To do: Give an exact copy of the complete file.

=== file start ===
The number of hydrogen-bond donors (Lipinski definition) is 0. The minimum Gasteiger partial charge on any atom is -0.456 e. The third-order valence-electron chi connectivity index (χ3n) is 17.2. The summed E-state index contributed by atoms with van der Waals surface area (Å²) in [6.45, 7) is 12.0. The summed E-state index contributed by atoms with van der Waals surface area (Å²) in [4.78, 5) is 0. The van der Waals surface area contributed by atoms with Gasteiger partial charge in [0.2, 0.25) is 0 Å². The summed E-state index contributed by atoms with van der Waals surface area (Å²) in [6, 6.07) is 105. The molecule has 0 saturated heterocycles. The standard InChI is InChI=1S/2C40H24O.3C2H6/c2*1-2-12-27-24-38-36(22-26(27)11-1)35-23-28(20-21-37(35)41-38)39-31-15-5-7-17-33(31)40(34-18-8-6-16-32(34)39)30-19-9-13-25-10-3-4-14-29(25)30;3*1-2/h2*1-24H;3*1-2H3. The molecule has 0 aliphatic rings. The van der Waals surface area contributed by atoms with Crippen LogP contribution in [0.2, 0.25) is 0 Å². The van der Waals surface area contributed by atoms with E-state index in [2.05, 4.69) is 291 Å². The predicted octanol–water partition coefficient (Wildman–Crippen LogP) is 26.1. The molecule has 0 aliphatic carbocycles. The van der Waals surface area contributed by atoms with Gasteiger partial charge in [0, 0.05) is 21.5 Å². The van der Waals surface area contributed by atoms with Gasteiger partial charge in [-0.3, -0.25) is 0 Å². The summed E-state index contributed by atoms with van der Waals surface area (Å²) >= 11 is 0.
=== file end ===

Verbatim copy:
The number of hydrogen-bond donors (Lipinski definition) is 0. The minimum Gasteiger partial charge on any atom is -0.456 e. The third-order valence-electron chi connectivity index (χ3n) is 17.2. The summed E-state index contributed by atoms with van der Waals surface area (Å²) in [6.45, 7) is 12.0. The summed E-state index contributed by atoms with van der Waals surface area (Å²) in [4.78, 5) is 0. The van der Waals surface area contributed by atoms with Gasteiger partial charge in [0.2, 0.25) is 0 Å². The summed E-state index contributed by atoms with van der Waals surface area (Å²) in [6, 6.07) is 105. The molecule has 0 saturated heterocycles. The standard InChI is InChI=1S/2C40H24O.3C2H6/c2*1-2-12-27-24-38-36(22-26(27)11-1)35-23-28(20-21-37(35)41-38)39-31-15-5-7-17-33(31)40(34-18-8-6-16-32(34)39)30-19-9-13-25-10-3-4-14-29(25)30;3*1-2/h2*1-24H;3*1-2H3. The molecule has 0 aliphatic rings. The van der Waals surface area contributed by atoms with Crippen LogP contribution in [0.2, 0.25) is 0 Å². The van der Waals surface area contributed by atoms with E-state index in [2.05, 4.69) is 291 Å². The predicted octanol–water partition coefficient (Wildman–Crippen LogP) is 26.1. The molecule has 0 aliphatic carbocycles. The van der Waals surface area contributed by atoms with Gasteiger partial charge in [0, 0.05) is 21.5 Å². The van der Waals surface area contributed by atoms with Gasteiger partial charge in [-0.3, -0.25) is 0 Å². The summed E-state index contributed by atoms with van der Waals surface area (Å²) >= 11 is 0.